The History of Martinsville High School


Gracelyn Teague

It was the Roaring Twenties, and the Jazz Age had swept our nation into a state of deep romanticism. The year 1921, one of the few years of prosperity before the Great Depression, held plans for Martinsville, Indiana. After much deliberation, the town was finally ready to move its students into a brand-new high school.

Prior to Martinsville High School, residents of the town had attended numerous high schools both inside and outside of the town. Mooresville Friends Academy was opened in 1861 and was known as one of the first high schools near Martinsville. Students would either travel from neighboring cities to attend this high school or just wouldn’t attend school at all. As of 1871, the only school in Martinsville was a one-roomed schoolhouse called the Wilbur School. This led to the original edition of Martinsville High School in 1872. 

The addition of the new and improved Martinsville High School in 1921 was set to allow space for the growing population. The school had previously decided to take the name  Artesians, a name that would stick until present day, because of the many rich mineral springs located in Martinsville,. Arthur B. Leible was the new high school’s very first principal. He had been a science teacher at the old location and eventually was promoted to principal. Leible was known as favorable among the students both as a principal and teacher. He was able to ensure that the school functioned smoothly during its coming years. 

John R. Wooden was an American basketball player and coach who attended MHS in the 1920s, and he is the most famous alumni to date. While attending the school, Wooden would lead the high school’s basketball team to win state championships twice and would meet his future wife, Nellie Riley. After graduating, Wooden had an extensive career in basketball and was best known for coaching the UCLA men’s basketball team. He was eventually named the best NCAA coach of all time. Wooden’s legacy still lives on in Martinsville today through the preserved gymnasium and middle school that took his name.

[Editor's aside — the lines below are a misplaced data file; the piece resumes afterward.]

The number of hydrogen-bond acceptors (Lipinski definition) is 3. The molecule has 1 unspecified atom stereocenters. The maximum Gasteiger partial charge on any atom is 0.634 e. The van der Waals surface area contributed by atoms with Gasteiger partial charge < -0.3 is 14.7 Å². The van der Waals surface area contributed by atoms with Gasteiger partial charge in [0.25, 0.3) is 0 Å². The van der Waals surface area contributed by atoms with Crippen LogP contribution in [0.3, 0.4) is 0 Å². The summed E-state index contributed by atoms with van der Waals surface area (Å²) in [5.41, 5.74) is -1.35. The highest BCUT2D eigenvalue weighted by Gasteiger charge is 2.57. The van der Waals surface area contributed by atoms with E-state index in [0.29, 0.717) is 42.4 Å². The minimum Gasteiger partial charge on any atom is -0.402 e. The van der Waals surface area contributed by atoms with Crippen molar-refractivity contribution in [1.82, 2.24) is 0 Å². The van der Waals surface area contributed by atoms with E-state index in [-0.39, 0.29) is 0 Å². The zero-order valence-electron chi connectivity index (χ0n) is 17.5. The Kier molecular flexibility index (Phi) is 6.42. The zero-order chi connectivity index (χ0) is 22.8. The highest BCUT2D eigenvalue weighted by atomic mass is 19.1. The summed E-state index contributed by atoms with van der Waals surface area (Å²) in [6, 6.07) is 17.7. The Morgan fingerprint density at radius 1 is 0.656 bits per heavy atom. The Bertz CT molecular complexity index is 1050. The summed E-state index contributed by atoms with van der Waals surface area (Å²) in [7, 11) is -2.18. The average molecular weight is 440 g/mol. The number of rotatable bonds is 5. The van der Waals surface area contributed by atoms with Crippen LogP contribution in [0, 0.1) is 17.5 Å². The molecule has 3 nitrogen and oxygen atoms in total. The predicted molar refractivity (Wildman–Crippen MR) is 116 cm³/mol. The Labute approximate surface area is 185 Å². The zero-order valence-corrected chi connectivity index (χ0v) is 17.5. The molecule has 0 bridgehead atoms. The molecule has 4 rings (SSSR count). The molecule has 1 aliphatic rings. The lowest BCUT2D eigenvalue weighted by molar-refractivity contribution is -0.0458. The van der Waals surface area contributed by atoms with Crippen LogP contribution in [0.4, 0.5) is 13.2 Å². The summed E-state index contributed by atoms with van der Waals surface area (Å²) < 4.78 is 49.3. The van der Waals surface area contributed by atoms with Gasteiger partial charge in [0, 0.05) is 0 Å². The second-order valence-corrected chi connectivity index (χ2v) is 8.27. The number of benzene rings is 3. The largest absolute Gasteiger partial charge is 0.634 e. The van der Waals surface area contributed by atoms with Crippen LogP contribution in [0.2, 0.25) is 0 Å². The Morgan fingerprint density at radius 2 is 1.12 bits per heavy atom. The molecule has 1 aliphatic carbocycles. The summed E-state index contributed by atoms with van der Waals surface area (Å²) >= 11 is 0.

The Civil Rights Movement, the assassination of JFK, and the Vietnam War all made the sixties a busy time for our nation. None of this dimmed the spirit of Martinsville High School. Jim Lewis was a math teacher at Martinsville High School during the 1960s. Lewis’s wife, Helen Lewis, said, “The school was a lot different then, it was a lot smaller and less developed, but Jim said that he could really tell that the students took pride in it either way. Just visiting the school myself and interacting with the students was a pleasurable experience.” A portion of the school was added on in 1961, and this helped to maintain the growing population of students.

On June 6, 2008, heavy rainfall left 11 inches of flooding in Martinsville. Many homes and establishments in the town suffered from the damages that this flood caused, including Martinsville High School. The damages that the school suffered were extensive and costly. The construction of a new building began a year later, leading to its eventual opening in 2011. Several million dollars later, the new school was ready to open its doors to the students. 

In a way, things came full circle for the school, as most history does. Starting from nothing to thriving, to starting up all over again. But what is a great story without the high and low moments alike? If Martinsville High School has had to learn anything through its years, it’s that a school isn’t just a building or a place, a school is the students that inhabit it.